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Posted: Jun 19, 2013
Organic electronics: A faster way to move electrons
(Nanowerk News) Replacing traditional rigid silicon wafers with semiconductors made from flexible polymers would herald an age of advanced, ‘wearable’ electronics. Switching to these semiconductors, known as organic field-effect transistors (OFETs), would also reduce manufacturing costs significantly. However, most plastic materials have trouble moving electrons and their polar opposites — positively charged empty ‘holes’ inside semiconductor lattices — with sufficient speed for electronic amplification.
Most polymers used in OFETs have a ‘donor–acceptor’ arrangement of conjugated molecules to enhance the mobility of charge carriers. Using special catalysts, chemists can link together small units of electron-rich and electron-poor aromatic molecules to form an alternating chain of ‘block’ co-polymers. Sonar and co-workers investigated whether fluorenone — an inexpensive and chemically stable molecule with three fused aromatic rings and a central carbonyl unit — could act as a new type of acceptor block for OFET polymers.
The researchers anticipated that the unusual polarity of fluorenone's carbonyl unit might help it stick to aromatic hydrogen atoms and improve solid-state packing. To test this concept, they made a co-polymer consisting of fluorenone and an aromatic donor known as diketopyrrolopyrrole (DPP), a compound designed to be compatible with large-scale solution processing. The resulting block co-polymer had exceptional thermal stability: it melted only at external temperatures over 300 °C.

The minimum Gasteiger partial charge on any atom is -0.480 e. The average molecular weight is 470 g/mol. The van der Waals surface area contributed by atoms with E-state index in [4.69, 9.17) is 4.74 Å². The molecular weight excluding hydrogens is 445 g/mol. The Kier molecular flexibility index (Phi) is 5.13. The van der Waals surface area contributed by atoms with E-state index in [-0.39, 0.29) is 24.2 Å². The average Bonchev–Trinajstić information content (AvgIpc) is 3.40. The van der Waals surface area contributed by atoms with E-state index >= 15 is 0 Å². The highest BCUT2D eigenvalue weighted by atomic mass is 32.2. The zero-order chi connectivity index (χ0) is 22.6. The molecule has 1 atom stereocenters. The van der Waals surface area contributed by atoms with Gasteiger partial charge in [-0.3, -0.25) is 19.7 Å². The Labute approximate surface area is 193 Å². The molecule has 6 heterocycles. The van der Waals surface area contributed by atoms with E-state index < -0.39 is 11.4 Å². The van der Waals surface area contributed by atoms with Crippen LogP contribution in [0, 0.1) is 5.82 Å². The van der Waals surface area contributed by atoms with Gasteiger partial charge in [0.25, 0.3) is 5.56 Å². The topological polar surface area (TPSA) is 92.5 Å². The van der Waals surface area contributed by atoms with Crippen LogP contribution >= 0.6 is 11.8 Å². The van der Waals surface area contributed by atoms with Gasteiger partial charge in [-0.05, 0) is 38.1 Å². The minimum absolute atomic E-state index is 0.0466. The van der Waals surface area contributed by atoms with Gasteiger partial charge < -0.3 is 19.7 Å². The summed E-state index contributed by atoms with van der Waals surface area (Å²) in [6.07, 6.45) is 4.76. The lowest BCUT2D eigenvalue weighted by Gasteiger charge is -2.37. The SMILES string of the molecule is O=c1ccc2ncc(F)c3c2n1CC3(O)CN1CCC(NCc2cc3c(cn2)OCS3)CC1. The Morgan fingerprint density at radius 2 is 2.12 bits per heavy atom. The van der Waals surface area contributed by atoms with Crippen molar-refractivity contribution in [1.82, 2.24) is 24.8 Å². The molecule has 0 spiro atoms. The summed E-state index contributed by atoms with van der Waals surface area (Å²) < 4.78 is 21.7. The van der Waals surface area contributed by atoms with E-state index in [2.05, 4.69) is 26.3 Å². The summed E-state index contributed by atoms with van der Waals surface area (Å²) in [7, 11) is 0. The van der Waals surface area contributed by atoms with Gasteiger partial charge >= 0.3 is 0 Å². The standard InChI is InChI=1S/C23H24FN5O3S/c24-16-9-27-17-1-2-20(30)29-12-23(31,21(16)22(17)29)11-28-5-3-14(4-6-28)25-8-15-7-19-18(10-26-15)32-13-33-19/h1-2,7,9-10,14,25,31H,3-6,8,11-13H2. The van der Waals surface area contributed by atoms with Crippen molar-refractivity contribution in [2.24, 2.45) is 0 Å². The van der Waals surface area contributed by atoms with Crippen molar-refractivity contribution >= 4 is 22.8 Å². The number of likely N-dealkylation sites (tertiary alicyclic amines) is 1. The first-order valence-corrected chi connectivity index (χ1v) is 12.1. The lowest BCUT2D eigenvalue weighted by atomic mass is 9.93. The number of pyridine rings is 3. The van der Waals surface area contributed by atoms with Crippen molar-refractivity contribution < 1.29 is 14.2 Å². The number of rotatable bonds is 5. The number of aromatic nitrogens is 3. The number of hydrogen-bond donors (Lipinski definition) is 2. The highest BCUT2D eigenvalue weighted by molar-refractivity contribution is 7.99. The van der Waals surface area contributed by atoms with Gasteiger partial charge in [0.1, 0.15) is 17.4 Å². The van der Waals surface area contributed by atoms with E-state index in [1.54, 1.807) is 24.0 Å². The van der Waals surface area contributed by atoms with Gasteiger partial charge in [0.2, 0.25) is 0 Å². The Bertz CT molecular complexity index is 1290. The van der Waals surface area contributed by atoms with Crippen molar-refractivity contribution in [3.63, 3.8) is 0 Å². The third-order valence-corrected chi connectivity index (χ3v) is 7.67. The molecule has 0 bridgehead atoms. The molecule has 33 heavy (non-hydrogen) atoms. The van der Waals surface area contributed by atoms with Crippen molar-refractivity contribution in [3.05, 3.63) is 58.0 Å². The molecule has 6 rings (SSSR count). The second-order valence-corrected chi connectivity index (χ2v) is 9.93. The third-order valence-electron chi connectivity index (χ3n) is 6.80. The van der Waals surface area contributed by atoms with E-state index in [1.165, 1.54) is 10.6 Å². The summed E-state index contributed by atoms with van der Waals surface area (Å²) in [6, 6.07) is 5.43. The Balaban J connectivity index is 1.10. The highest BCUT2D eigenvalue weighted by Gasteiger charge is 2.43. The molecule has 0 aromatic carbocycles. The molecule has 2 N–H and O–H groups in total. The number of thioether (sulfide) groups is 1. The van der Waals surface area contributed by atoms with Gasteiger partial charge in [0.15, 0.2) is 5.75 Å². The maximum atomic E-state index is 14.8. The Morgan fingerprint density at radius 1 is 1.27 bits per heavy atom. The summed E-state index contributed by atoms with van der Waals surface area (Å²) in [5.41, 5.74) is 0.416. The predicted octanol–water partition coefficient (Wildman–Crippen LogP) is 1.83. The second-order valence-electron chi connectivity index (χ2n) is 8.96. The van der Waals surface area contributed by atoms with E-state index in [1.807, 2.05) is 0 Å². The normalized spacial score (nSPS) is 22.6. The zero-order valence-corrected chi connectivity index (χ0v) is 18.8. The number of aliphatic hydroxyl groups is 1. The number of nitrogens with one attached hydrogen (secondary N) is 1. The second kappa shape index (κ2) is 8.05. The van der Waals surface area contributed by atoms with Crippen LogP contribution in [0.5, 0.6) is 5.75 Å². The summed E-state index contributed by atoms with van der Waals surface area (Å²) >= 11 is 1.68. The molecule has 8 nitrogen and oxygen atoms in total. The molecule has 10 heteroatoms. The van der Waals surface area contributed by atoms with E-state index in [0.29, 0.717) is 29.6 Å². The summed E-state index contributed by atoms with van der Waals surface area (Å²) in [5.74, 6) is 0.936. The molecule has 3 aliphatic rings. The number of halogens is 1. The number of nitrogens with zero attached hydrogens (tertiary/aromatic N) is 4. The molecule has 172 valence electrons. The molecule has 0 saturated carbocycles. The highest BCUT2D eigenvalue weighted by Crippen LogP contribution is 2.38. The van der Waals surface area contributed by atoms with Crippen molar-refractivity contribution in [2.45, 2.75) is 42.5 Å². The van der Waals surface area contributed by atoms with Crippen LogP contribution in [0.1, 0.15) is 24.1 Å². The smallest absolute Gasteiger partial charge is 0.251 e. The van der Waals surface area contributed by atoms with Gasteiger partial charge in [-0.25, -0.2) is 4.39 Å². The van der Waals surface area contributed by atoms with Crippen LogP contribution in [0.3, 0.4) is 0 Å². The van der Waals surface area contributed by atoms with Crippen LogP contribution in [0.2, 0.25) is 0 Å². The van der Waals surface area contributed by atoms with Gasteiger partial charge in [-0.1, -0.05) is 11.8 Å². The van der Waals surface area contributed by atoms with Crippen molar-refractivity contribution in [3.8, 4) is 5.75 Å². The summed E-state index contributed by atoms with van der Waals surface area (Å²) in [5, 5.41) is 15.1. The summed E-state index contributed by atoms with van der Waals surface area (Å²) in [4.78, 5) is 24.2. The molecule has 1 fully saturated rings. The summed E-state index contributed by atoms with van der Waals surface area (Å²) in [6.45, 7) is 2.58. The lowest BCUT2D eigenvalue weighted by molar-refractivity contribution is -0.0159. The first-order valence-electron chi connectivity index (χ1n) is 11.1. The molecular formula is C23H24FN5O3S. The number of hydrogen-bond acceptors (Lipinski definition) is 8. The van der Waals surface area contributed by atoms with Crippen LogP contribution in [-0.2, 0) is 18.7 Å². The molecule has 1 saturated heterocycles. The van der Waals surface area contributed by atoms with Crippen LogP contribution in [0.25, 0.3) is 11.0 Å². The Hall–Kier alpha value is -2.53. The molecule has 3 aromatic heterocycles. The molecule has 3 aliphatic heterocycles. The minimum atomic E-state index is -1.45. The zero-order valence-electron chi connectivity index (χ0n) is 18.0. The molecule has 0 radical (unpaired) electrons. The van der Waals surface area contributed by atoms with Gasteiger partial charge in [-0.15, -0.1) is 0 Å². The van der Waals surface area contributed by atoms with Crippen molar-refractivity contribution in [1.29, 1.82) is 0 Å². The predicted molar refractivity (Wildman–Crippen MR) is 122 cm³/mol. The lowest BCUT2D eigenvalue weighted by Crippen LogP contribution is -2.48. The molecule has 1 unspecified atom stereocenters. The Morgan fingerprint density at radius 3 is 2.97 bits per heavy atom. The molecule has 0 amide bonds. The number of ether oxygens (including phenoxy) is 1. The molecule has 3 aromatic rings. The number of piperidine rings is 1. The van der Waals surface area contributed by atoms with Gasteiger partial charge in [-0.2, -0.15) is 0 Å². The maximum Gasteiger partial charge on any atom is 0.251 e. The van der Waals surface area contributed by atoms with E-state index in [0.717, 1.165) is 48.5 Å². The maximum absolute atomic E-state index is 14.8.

When Sonar and co-workers used a technique called spin-coating to convert the fluorenone–DPP co-polymer into an OFET device, they observed impressive amplification characteristics and one of the highest hole mobilities ever recorded for solution-processed transistors. Their tests also showed that this material retained its valuable electronic attributes without decomposing in air — a problem that plagued earlier generations of OFETs. Optical measurements revealed the basis of this high stability: the fluorenone units make electrons in the co-polymer’s highest energy states less accessible and therefore less susceptible to air-based impurities.
“Fluorenone is a commercially available, cheap starting material, which has never been studied for OFET use before,” says Sonar. The team is now investigating how to utilize it as a novel building block for high-performance organic electronic applications by carefully ‘engineering’ chemical improvements onto its molecular framework.